Considering the world challenges continuing this year, maybe it’s time to revisit this popular introduction to ho’oponopono prayer. If you want to know more, read my books Zero Limits and At Zero, and look for my new book coming 2021, The Fifth Phrase.
I’ve been posting videos almost daily on my Instagram feed. (I’m DRJOEVITALE there.) Later I’m posting most of them on my YouTube channel. Here’s one of the most popular ones, about mega-star Usher and what I learned from him. It’s an important lesson most people in self-help or Law of Attraction tend to overlook. Enjoy!
The Coronavirus pandemic currently in full swing shut down most of the world. Entire countries are on lock down. We are told to go inside. I take “go inside” to mean “go within” and meditate. I take this quarantine as an opportunity to go on a spiritual retreat. We are told to practice social distancing, which means go off and be with yourself for a change. Use the time to create or reflect. I made a few videos along the way to give people something different to think about. Here’s a quick one minute video you may enjoy:
And here’s an upbeat song written and performed by me for you:
I went to a sleep study center recently. I needed to find out if I have sleep apnea. I don’t know the results yet, but I want to share this story of what happened while I was there.
It’s another miracle.
Tell me what you think…
The woman hooking me up with wires and sensors had an hour to kill, as she had that much set up to do, so she asked me what I did for a living.
“Lots of things,” I said. “I’m primarily an author.”
“What have you written?”
“I’ve written over 76 books,” I said.
“Good God! Tell me about one of them.”
I told her about Zero Limits.
I explained the story of Dr. Hew Len and how he helped heal an entire ward of mentally ill criminals with a Hawaiian healing method called ho’oponopono.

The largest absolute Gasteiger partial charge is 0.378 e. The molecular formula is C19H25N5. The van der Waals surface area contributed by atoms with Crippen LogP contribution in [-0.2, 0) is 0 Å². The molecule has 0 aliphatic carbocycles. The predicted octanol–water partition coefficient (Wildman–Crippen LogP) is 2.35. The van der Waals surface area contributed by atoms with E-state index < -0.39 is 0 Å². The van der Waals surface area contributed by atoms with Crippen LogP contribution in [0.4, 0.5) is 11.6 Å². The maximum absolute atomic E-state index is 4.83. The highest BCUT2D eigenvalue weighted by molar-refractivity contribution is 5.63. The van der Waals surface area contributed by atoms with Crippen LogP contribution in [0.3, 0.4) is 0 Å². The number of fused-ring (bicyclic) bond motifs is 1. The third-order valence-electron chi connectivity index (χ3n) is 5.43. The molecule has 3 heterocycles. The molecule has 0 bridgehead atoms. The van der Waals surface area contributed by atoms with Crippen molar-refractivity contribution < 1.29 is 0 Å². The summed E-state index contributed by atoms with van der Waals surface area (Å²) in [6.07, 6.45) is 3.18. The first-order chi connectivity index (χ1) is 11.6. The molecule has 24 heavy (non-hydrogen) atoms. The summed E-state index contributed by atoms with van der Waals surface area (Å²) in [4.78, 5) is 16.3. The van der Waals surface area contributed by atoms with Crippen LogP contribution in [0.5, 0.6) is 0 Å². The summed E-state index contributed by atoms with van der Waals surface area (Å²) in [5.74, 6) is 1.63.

“What’s that?” she asked.
I explained it was a way to change outer reality by changing your inner perceptions of it.
“Are you saying that the therapist changed his perceptions and the inmates got better?”
“Bogus!” she blurted.
I was slightly surprised.
I’m not used to meeting people so instantly close minded.
“I’m a psychologist,” she said. “I only look at the brain and empirical evidence for what works.”
“Then you’ll love my book,” I said. “I coauthored it with the therapist, and I interviewed the staff that worked at the hospital with him.”
She shook her head.
“Do you believe the stuff you write?” she asked.
That was a stunner.
“Yes, of course! It would be the greatest crime in my life to write what I didn’t believe.”
“Well, it sounds bogus to me.”
I let it go.
I was there to have my sleep diagnosed, not get in an argument.
But then something miraculous happened.
Around 5 in the morning, I announced I couldn’t sleep anymore and she might as well return and unhook me from the test equipment.
She came out, moving slow, and I noticed she was red faced and struggling to breathe.
I asked if she were okay.
“I think I’m having a heart attack.”
I instantly perked up and sat up.
I still had wires all over me and electrodes on my head and face. But I was alert.
“I’ll call 911 right now,” I offered. “My phone is right here.”
“No, the hospital is right behind us.”
“Then I’ll walk you to the hospital. Just get this stuff off of me and we’ll go.”
“I still have two other patients to unhook,” she explained. “Then I can go.”
“Sit down here,” I said, patting the bed.
“Take your time. There’s no hurry.”
As she sat beside me, I began to practice the four phrases of basic ho’oponopono.
I repeated, I love you, I’m sorry, please forgive me and thank you.
I didn’t say it out loud.
I just repeated it silently, as a mantra.
I noticed she seemed to relax.
Her breathing slowed.
She was still red faced and still anxious, but clearly more relaxed.
She started to remove the wires from my body.
As she did, I just kept practicing ho’oponopono.
When she was done, I told her I’d wait for her to finish the other two patients.